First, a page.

We spend half a day at the Excel Centre in London and visit the HETT Show, The Technology for Marketing Show; and the Climate Change Show. And with the decibel levels at the average Trade Fair reaching +91 and more, and the proven risk of damaging our hearing, we look at the unthinkable; – do we really need to come to these places anymore?
And the answer is; yes of course we do – because we meet people that we want to meet and we would not meet n any other convenient setting. But that’s not the question.
What we should really ask is, just how much do we “need” to do it. And if the answer is “well, – a lot”; – then the next question is; “Well, there must be better ways, of getting to meet our next customer, future employer, drinking companion”.
Because the fact is – if you spend more than one hour in these surroundings of modern Trade Fairs, then the risk of damaging your hearing, is high. I know that, because my new Apple Watch tells me so. I tap on the health icon and there it is, with a nice yellow triangle alongside.
It was so easy two years ago, – we just didn’t go. We weren’t allowed to. And life and meetings sort of worked, just about. But the writing was on the wall; the inevitable, as soon as those restrictions were lifted, was always going to be – perhaps a little hesitant at first – but all the while gaining in strength, – that people don’t just like to be with other people, there is a social need, to be with other human beings.
We read body language, we make subconscious decisions, we get a “feel” for people, and we saunter up and say “hello” and start to pitch something. Except that the other person, behind their smile, cannot really hear what we are saying – and we cannot hear what they are replying. It is all just too loud!
There is a small queue at 09.00am for the HETT Healthcare Show and it takes just a few minutes to show my badge, and there are already quite a few people wandering around; they are exhibitors mostly, and they are looking out over the competition. So, I wander in. What is obvious, even by 09.30, is that my 16.30 interview slot that the Organisers have promised me, has no chance of happening. There is just too much background noise, and it will get in the way of the sound recording.
It gets worse. I smile and approach a nice young lady on a stand. She is about to explain “what they do”, and a complete stranger strides over and introduces himself, and is semi-shouting: “great to see you Richard!” And then direct to the young lady; “you gotta work with this man!” He appears to know me and I have never met him in my life. But it is already buzzing and I don’t have the heart to explain. I smile and somehow or other we exchange business cards but I have no clue why.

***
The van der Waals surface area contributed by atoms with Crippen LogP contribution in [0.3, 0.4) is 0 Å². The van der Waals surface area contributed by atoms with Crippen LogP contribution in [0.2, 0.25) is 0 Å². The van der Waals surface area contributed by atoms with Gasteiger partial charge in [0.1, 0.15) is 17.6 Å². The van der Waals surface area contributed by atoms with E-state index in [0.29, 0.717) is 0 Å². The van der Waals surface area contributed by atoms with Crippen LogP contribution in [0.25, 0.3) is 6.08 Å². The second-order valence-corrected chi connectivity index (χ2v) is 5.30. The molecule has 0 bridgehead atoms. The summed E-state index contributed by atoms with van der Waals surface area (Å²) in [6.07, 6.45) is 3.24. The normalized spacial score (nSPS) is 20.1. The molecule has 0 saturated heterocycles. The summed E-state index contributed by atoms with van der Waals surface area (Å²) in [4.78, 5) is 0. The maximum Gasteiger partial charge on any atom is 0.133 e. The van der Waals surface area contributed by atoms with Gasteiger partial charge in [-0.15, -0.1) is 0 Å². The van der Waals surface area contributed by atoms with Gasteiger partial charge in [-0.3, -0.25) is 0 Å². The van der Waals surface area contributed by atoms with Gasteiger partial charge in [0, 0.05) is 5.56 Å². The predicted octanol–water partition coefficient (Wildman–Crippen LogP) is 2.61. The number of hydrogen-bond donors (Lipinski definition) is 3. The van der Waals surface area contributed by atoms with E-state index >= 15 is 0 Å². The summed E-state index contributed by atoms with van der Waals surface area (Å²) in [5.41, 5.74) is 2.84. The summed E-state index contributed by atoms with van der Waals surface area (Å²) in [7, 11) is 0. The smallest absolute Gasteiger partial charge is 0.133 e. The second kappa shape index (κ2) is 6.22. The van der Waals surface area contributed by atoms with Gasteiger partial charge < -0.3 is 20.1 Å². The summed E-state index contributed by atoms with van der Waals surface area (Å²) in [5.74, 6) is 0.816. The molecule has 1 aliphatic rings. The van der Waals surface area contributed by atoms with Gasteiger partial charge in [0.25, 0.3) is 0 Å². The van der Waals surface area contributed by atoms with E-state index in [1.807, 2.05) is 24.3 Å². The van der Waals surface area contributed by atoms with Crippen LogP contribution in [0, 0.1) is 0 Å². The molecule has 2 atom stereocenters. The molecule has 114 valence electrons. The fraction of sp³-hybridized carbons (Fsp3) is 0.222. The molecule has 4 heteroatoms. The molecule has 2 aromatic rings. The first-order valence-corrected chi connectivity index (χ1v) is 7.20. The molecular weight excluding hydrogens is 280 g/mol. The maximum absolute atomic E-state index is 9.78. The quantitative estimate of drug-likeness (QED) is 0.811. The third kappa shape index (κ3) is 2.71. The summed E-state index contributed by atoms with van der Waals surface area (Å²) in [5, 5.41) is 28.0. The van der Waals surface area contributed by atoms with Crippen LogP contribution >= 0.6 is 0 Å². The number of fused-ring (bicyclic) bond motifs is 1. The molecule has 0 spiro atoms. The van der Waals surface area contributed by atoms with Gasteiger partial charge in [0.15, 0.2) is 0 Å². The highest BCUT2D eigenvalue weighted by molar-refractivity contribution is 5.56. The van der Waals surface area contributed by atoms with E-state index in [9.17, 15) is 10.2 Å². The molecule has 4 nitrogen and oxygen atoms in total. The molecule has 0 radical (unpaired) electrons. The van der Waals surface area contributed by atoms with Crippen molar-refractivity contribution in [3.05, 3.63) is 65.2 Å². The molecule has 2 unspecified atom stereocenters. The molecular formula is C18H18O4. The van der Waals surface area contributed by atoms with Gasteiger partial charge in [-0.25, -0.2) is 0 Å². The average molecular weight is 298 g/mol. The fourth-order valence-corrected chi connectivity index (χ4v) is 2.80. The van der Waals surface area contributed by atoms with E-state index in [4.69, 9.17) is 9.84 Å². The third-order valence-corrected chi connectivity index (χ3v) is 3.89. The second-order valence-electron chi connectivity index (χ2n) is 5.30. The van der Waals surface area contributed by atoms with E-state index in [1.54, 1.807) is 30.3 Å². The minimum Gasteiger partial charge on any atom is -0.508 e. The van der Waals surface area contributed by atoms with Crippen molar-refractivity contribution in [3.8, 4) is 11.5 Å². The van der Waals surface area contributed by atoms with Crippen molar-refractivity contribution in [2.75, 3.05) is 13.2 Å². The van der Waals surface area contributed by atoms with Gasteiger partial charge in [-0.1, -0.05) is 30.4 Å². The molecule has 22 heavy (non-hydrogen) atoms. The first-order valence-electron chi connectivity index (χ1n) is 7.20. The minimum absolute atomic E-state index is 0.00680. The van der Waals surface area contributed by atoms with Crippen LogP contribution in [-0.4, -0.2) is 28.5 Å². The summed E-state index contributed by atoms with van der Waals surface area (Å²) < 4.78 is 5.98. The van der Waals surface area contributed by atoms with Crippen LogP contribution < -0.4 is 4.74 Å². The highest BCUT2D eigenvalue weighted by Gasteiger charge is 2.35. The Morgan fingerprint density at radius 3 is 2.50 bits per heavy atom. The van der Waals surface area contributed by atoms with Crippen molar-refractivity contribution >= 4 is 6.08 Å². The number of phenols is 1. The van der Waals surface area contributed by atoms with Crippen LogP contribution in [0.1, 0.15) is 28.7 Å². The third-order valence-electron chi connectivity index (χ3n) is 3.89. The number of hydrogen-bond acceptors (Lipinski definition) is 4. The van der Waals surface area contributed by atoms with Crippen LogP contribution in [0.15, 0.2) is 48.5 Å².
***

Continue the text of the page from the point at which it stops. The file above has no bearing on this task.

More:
It get’s to 11.00am and I and a client find our way to another Stand for a pre-arranged meeting. But we all decide that there are too many people, let’s go into the open space outside and find a coffee table? We are outside, and there are no free tables. We agree to arrange a Zoom meeting. My colleague has flown from Scandinavia for this meeting, the night before.
I manage another one hour of this, and then decide to leave and cross the avenue to the Technology for Marketing show.
Wow, this is so buzzing! Somebody from Gartner comes up and wants to know if I can join him for lunch. He thinks I am from the corporate stand adjacent – it just happens my Polo shirt is identical to theirs. It’s an easy mistake! We share biz cards. Nobody tries to scan my badge etc – we are in the real world of sales and marketing. You give biz cards, with your photo on, because you want people to REMEMBER you.
But you are also vulnerable to every hot salesman on every stand, and they are ALL good! A 19yr old young guy becomes my best friend in just a few seconds and persuades me to register for a demo for some software that I don’t need. But he is so nice and amiable, – did I know he was just 19yrs old?, he asks ) – no, I didn’t.
I really cannot hear anybody by this time, so I quit and in the comparative tranquility of the avenue between all the shows etc, I take a cup of tea, without milk, because the girl serving, forgot to put the milk in, and I am stressed.
There’s just one more fair to look at; the Climate Change Show – this is about, well, I was hoping there would be a lot of stands and vendors of solutions that can help me reduce my carbon this or that.
Alas this is all about tax credits, and being corporate. It is one quarter of the size of the other two fairs and very quiet. I have a very nice conversation with a guy from Germany, who has flown in from Berlin that day – and he was here the year before, did you know? I didn’t know that. The tax credit company seems to be doing pretty well. When I checked their website, they have all just returned from a rather cool corporate vacation somewhere. I’m wondering if they went by plane.
Finally after just a few m minutes – I return to the HETT Show, which by comparison is humming but not suicidal. I have to interview someone and I have my microphone. I also have a reserved slot with the Organisers, as a place to sit in tranquility. But there is no tranquility. It is the one serious error, they should have put the Interview Room a long way away, upstairs, or somewhere.
In the end, myself and interviewee, disappear almost out of the building to the farthest Costa. We put our AirPods on, and we do a great interview.
When we finish and I save the recording, I turn to my colleague and say “I thought that went very well, don’t you?”.
“Sorry, what did you say?” He says.